According to Covenant Eyes, more than 40% of adolescents have intercourse before talking to their parents about sex. I’m not sure who the sample included, but I have some thoughts about why this is.
Parents of children, especially those in the church, do not believe in original sin. We talk often, especially pro-life oriented churches, of the “innocence of children” and “the innocents” as a group (usually infants or toddlers). This is a misnomer and a gross misrepresentation of the biblical teaching on original sin.
One reason 40% of adolescents have sex prior to their parents having “the talk” is that parents simply wait to long to have it. My own childhood did not have honest talks about sex at all. Toddlers, it has been long known, engage in self-exploration long before they equate such action with being sexually aroused. Rather than using this opportunity to discuss the body, I was chastised, “Don’t play with yourself! It’s dirty!”
Regardless of how masturbation (if one can call it that when a toddler plays with himself) is viewed, simply telling a kid not to touch himself only serves to make him want to do it more or shames him into not wanting to discuss about his body at all. After being told this was dirty as a child, my parents gave me a book about sex when I became a teenager and told me to ask any questions I had. But it was clear to me that they weren’t interested (or at least it seemed so) because no prior dialog had been established.
My parents seemed to be reared in a church tradition that emphasized innocence of children and an age of accountability, so I would infer that this theology played out in their own child rearing (namely, me). The theory goes, I suppose, that the longer you hold off from discussing sex, the longer they’ll be innocent…and maybe even the longer they’ll live without their hormones flaring up.
Do I think that external situations (conversations, joking, etc) can stir things earlier than they might have without the presence of such situations? Perhaps. It’s not really my field of study, but common sense tells me that while nature has something to do with that, nurture plays a part as well. Would I be more or less exclusively attracted to men if certain key events had not transpired in my life at various ages? I don’t know…and I don’t know that I can definitively know that. But it would make sense that certain events have intensified my disposition at the very least.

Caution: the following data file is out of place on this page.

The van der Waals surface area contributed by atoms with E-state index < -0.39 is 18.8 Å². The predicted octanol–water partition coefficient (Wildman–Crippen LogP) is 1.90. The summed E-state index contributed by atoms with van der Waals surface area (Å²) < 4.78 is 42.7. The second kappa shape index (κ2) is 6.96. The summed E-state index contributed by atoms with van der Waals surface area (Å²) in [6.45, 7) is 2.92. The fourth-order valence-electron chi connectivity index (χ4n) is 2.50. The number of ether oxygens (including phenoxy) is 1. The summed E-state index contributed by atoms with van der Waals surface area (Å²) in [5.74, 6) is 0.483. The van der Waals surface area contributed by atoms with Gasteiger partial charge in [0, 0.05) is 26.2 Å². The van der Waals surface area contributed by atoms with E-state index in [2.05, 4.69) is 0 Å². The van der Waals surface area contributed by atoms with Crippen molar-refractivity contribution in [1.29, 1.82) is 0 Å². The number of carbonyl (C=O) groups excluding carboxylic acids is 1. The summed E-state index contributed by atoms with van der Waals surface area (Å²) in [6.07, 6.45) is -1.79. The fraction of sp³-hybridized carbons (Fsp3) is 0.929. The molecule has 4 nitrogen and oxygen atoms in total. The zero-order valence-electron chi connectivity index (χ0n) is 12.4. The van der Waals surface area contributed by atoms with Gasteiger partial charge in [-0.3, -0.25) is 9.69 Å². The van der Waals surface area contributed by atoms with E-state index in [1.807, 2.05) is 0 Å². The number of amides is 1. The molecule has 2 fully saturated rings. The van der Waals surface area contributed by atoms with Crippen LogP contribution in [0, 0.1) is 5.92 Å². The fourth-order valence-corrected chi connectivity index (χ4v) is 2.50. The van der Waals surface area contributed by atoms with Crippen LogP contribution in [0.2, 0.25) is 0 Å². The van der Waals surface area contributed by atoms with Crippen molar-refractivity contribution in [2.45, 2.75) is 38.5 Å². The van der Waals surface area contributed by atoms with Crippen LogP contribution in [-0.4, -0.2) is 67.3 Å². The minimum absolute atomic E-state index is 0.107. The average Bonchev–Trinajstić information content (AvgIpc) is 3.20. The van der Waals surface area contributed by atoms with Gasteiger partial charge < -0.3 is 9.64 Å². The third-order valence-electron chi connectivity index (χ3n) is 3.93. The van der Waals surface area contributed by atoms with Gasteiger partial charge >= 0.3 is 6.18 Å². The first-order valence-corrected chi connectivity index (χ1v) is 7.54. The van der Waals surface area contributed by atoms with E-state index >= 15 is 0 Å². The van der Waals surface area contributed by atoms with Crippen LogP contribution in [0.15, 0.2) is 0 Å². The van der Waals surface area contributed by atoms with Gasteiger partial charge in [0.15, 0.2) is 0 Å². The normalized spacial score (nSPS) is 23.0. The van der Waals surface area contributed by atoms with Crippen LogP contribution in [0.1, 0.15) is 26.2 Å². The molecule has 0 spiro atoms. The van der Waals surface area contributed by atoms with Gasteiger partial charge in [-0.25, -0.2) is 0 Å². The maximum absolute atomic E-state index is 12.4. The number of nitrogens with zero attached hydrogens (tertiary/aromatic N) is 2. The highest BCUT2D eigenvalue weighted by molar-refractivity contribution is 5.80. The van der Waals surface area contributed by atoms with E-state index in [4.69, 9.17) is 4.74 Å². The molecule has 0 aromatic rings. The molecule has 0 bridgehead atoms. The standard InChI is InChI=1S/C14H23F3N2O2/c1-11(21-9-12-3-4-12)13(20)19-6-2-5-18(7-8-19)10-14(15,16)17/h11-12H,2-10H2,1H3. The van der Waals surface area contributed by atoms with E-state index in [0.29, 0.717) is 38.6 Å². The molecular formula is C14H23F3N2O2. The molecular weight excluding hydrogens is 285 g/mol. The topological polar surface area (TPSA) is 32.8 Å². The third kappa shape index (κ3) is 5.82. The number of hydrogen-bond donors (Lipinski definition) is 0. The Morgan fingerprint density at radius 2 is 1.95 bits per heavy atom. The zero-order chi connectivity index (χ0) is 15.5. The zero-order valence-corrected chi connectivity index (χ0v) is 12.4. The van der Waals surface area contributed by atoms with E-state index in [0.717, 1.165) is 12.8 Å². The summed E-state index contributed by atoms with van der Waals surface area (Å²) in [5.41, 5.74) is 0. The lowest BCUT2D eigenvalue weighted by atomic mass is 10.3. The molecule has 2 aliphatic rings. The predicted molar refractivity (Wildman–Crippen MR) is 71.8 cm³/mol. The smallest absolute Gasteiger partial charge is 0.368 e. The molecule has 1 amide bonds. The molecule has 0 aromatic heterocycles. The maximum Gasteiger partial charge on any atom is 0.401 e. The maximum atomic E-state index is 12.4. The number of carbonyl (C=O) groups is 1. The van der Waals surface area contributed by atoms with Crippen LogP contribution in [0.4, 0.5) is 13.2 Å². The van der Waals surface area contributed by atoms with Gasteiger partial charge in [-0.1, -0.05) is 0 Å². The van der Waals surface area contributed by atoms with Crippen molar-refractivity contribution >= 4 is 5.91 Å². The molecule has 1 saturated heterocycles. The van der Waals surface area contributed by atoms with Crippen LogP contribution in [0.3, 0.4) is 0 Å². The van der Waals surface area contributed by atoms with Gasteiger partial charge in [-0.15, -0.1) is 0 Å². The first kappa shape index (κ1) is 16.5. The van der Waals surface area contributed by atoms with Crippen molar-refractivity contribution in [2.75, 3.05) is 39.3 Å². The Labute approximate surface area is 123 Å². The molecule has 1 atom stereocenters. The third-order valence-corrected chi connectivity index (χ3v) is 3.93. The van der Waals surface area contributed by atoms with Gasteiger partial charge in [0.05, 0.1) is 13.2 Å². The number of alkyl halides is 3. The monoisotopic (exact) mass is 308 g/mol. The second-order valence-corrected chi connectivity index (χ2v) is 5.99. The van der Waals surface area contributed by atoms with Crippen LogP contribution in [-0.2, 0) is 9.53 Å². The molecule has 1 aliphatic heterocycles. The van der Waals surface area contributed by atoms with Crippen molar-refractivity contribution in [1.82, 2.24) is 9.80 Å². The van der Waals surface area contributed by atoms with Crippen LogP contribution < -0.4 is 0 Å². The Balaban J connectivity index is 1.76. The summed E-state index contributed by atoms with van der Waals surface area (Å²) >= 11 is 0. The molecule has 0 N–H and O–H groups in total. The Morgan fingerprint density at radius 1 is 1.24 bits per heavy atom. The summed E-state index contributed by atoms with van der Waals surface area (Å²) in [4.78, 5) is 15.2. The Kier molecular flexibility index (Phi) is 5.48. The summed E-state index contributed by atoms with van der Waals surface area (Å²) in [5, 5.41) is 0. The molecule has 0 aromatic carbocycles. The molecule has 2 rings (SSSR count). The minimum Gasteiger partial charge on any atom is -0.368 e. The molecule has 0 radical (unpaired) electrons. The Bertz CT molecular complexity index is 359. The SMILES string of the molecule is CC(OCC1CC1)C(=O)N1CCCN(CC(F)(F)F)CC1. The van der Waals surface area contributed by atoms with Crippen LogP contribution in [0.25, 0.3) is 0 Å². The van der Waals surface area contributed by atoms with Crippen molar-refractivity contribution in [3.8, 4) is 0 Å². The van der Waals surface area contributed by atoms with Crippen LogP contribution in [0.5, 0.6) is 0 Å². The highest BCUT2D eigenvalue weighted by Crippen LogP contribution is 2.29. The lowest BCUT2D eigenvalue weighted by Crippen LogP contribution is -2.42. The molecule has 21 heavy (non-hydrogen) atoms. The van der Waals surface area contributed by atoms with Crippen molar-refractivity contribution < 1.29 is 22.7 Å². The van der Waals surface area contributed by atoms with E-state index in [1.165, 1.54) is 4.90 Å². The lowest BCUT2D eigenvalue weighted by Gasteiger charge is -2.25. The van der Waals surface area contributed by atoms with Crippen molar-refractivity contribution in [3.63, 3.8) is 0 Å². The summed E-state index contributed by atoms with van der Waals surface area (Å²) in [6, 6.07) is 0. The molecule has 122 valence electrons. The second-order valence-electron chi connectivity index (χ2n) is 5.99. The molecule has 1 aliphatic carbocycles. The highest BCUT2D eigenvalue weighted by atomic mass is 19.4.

So the question is: would you rather your child be instructed in godly sexuality, even if it meant that he/she would be interested in sexual things a month? week? year earlier? Or, would you rather put off that discussion (or avoid having it in a meaningful way) for your own comfort or to preserve some sort of naïveté which isn’t actually innocence at all?
To alter slightly my friend Matt Stublefield, “Naïveté comes from inexperience; purity comes from God.” It seems that homosexual temptation aside, I would have been better equipped to face sexual temptation if I’d had the kind of rapport with my parents that I’m recommending to you. I was “kept out of trouble” by being too scared to do anything. But that isn’t the Gospel…and if we’re making our kids more moral by hook or crook, then we are not imaging the Christ who has purchased both us and them.
Great post! Yea it was the same for me. We never discussed sex at all really in my family. They handed me a book at one point as well but we never discussed it. Not sure if things would have been different regarding my attractions if we had but it could not have hurt to be more open about it.
Venchenza Settles said:
Very interesting article, and truthful. My parents are atheists, however…they did not desire to tell me anything about sex other than it was bad. I was exposed to way too much at early age…so to spare the details – Lord willing, when I have kids…I will not hold back in sharing them what sex is. Parents need to let that “age of accountability” nonsense die. Don’t presume your kids are not going to listen at a young age…I’ve seen that they do working with kids now!